- Sometimes I wish the display would stay on longer, but it doesn’t (because battery life)
- The moment you remove the watch or skin contact breaks, the watch locks itself if you have a passcode enabled. Makes sense, since there is access to a lot of your iPhone data
- Tried to use Passbook to pay for Starbucks but couldn’t because of #thefrappening (yay, free dranks)
- My brain is still wrapping its head around pressing the Digital Crown to access apps; I keep pressing the side button to access Friends sometimes by mistake
- The ‘red dot’ on the top of the display means you have notifications; tap down with Force Touch to clear all notifications (only if the iPhone had this; maybe in iOS 9 and the 6S)?
Apple Watch Battery Life
- The first day I kept all settings to ‘Mirror my iPhone’ to see how it impacted battery life; turns out I have a lot of push notifications which ended up depleting the watch’s battery down to 8% in just 12 hours (42mm)
- On day two, after tweaking notifications so only the most important ones would appear, battery life improved significantly. 14 hours in and battery was at 20%; there’s definitely enough battery life to last a full day’s usage. Battery life actually kept improving. No real battery anxiety yet (as I type this, battery is at 84% after 4 hours of light usage and standby)
- Press and hold the side button to bring up a shortcut to Power Reserve; in Power Reserve mode, only the time appears on the display and nothing else. To quit Power Reserve, the watch will need to be restarted (and only can do so if enough juice is left)
11PM and still 13% battery remaining. Yes, there’s enough juice for a full day.
Apple Watch Apps and Glances
- The native Apple Watch apps made by Apple load quickly, but third party apps need some work; there’s still a lot of ’spinning’ and waiting; these wait times should improve as developers tweak apps and Watch OS updates arrive
- No patience waiting for apps to load; for example, CBC News and The Globe and Mail took at least 5-6 seconds of waiting before even seeing a news headline
- Some of my favourite third party apps right now: Deliveries, Day One, Wunderlist, NYTimes
- Glances are handy but if you have too many, it can take a while to access ones on the far end by swiping
- The remote camera shutter is amazing for selfies, as now you can utilize the iPhone’s rear camera for higher quality shots
- The Photos app displays images with ‘zoom to fit’; double tap to view the actual size
- I didn’t find myself using a lot of apps on Apple Watch, as I rather wanted to use my iPhone 6 Plus instead; I only did use them when I was away from my phone, but only for short bursts;
- The Activity app is excellent for tracking workouts, walks and more. Force Touch to pause or end your activity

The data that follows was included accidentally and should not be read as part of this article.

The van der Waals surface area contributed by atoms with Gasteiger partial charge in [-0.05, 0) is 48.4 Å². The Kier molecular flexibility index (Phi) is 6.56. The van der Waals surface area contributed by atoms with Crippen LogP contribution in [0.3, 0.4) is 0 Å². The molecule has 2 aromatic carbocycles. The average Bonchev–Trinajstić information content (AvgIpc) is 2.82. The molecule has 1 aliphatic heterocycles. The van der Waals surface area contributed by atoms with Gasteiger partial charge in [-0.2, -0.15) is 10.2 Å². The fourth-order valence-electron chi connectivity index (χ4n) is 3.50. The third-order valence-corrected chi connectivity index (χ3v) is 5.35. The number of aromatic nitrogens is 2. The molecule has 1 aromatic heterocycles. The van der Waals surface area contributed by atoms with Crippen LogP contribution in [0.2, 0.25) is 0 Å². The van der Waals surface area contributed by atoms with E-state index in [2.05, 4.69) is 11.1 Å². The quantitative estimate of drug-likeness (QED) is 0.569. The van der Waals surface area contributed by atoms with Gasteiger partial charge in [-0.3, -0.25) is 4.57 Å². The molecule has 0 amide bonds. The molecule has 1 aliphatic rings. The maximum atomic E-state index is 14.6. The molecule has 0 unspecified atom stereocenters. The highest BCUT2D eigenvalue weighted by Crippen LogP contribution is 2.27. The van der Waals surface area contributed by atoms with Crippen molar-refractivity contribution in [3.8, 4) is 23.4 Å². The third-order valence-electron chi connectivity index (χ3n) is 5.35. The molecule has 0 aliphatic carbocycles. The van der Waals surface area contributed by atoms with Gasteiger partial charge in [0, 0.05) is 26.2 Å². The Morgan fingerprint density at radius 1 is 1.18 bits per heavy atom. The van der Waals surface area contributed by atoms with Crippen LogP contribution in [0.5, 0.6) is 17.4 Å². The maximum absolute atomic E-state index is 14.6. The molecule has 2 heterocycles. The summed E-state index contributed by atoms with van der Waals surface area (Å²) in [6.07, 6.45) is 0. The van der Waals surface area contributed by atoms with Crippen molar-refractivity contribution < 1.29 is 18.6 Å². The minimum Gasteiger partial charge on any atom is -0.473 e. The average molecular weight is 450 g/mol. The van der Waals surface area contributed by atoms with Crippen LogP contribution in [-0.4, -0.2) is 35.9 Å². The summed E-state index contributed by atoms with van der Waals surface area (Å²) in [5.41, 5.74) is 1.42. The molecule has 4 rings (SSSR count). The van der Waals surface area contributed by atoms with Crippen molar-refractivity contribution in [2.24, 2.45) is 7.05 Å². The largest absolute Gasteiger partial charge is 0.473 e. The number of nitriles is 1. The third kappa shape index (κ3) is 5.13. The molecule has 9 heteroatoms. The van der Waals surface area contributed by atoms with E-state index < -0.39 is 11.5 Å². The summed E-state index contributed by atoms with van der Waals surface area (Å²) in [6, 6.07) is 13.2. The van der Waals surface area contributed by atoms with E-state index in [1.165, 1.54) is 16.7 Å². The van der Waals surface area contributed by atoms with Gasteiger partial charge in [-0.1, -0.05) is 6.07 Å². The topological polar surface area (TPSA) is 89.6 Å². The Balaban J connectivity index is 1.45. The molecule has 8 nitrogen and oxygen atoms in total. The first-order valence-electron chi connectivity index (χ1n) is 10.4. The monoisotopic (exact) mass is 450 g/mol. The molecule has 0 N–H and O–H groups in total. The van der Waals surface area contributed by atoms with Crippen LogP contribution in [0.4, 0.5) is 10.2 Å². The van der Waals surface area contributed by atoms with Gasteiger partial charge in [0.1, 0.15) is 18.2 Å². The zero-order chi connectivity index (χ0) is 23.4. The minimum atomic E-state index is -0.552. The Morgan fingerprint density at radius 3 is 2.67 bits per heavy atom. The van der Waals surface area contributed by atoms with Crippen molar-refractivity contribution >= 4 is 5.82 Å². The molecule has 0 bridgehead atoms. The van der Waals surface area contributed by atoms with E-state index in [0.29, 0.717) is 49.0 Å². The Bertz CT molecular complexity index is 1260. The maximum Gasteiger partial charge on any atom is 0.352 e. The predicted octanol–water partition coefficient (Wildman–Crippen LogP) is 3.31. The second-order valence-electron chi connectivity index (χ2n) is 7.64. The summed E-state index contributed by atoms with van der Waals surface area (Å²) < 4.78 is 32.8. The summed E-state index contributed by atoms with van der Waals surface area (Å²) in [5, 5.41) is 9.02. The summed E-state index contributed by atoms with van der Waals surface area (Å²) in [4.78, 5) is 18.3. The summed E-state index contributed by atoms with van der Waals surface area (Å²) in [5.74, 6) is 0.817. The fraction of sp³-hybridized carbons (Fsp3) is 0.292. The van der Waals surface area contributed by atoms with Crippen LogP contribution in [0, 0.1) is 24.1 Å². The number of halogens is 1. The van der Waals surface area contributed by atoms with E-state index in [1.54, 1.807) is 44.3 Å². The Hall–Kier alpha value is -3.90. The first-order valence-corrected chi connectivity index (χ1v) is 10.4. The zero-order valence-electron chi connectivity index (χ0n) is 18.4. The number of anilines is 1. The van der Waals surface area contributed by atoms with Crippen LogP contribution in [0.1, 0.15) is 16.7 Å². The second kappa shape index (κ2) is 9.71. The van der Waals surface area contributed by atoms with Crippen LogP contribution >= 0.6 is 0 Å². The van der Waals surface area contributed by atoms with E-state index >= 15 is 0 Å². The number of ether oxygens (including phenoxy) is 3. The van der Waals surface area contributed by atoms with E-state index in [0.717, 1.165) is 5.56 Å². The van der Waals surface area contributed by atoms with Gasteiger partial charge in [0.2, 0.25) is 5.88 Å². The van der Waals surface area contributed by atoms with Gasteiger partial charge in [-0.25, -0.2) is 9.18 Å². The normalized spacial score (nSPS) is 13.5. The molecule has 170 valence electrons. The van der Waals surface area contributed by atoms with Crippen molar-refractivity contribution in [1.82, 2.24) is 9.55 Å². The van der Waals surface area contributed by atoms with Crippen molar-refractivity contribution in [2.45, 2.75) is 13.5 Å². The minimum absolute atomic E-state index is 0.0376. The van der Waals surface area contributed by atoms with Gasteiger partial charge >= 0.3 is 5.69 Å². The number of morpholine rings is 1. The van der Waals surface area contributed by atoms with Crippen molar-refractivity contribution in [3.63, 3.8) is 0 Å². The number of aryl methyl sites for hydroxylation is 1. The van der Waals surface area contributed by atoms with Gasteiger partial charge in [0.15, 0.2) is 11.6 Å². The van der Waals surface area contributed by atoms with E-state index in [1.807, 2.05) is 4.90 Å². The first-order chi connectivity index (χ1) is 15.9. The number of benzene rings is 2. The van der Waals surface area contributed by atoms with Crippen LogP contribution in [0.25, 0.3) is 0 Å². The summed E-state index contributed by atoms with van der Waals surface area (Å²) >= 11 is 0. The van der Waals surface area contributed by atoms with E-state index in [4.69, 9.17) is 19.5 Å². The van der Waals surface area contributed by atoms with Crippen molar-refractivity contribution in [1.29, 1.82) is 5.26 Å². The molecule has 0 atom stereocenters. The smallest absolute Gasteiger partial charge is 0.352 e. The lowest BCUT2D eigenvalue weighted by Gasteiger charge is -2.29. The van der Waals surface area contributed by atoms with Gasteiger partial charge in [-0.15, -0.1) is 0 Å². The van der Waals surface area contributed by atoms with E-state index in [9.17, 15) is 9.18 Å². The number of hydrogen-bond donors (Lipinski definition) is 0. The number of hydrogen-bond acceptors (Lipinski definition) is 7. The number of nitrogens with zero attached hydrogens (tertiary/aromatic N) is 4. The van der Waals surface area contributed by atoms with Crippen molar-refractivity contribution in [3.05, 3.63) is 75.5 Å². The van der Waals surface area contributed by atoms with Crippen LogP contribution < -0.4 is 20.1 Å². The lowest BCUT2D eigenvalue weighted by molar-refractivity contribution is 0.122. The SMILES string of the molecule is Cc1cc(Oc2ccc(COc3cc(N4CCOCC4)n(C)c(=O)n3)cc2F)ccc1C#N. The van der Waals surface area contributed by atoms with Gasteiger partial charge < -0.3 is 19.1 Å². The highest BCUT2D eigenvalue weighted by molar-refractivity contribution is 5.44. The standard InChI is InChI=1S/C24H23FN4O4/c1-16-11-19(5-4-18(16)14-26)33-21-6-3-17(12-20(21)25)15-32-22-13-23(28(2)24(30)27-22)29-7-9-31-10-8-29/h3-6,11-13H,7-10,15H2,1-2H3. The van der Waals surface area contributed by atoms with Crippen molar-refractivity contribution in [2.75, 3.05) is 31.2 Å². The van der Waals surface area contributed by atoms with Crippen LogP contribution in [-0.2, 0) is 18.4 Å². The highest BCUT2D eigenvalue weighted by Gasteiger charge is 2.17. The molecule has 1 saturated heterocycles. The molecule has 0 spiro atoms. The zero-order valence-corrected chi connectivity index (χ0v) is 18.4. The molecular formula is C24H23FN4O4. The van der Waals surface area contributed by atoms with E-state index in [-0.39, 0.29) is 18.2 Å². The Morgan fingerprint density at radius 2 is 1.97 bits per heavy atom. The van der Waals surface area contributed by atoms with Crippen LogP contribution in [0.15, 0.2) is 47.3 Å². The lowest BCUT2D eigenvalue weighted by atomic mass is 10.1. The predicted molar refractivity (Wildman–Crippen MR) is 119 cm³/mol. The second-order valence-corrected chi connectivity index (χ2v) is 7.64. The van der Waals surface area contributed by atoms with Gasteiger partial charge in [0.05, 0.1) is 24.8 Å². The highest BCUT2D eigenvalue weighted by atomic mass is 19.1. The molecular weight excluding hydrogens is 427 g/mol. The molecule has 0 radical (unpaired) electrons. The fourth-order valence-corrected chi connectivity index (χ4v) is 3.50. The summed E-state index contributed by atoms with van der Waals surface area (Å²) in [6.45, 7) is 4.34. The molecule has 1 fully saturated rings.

Apple’s Built-In Apple Watch Apps
- Messages: by far my most used feature of the watch. It’s an incredible feeling to be able to respond to messages from your wrist. I find myself using Apple Watch’s exclusive animated Emojis (Force Touch to turn them ‘red’). It’s a subtle way to remind your friends, “yes, I’m that d-bag responding to texts with my new and shiny Apple Watch.” They will despise you for it, and you can respond by sending another animated Emoji that’s laughing at them
- Dictation responses are fairly accurate and I have mine set to send dictation replies only; Siri has worked great so far
- Digital Touch is pretty cool: sending a heartbeat (and receiving one) is really weird; doodling is fun; but right now, I’ve only tested it with a couple people
- I love how notifications only display on the Watch if you turn your wrist to take a look; otherwise the screen remains off, a battery saving measure and for privacy
- Phone: I’ve tested a few phone calls and it’s such a weird feeling taking a call on the wrist. You feel like Inspector Gadget or Dick Tracy.
- The speaker is not insanely loud but you can hear calls well in relatively quiet environments as the speaker emits towards you
- Handoff works well: I answered a call from Apple Watch and it then seamlessly transferred to my car’s Bluetooth; the same went for answering FaceTime and having it transfer to iPhone
- You can mute calls by covering the watch face with your hand
- Mail: I am power Gmail user so most of my push alerts are from Gmail and the complex filters I’ve setup. But Mail allows a good enough preview of new emails and whether you want to archive, flag or mark as unread.
- Some emails ask you to view them on iPhone due to the formatting
- Calendar: offers a good day and week view of entries
- Activity: the three rings for Move, Exercise and Stand monitor your daily activity. Stand reminders are handy but sometimes if you’re busy, you forget to stand up.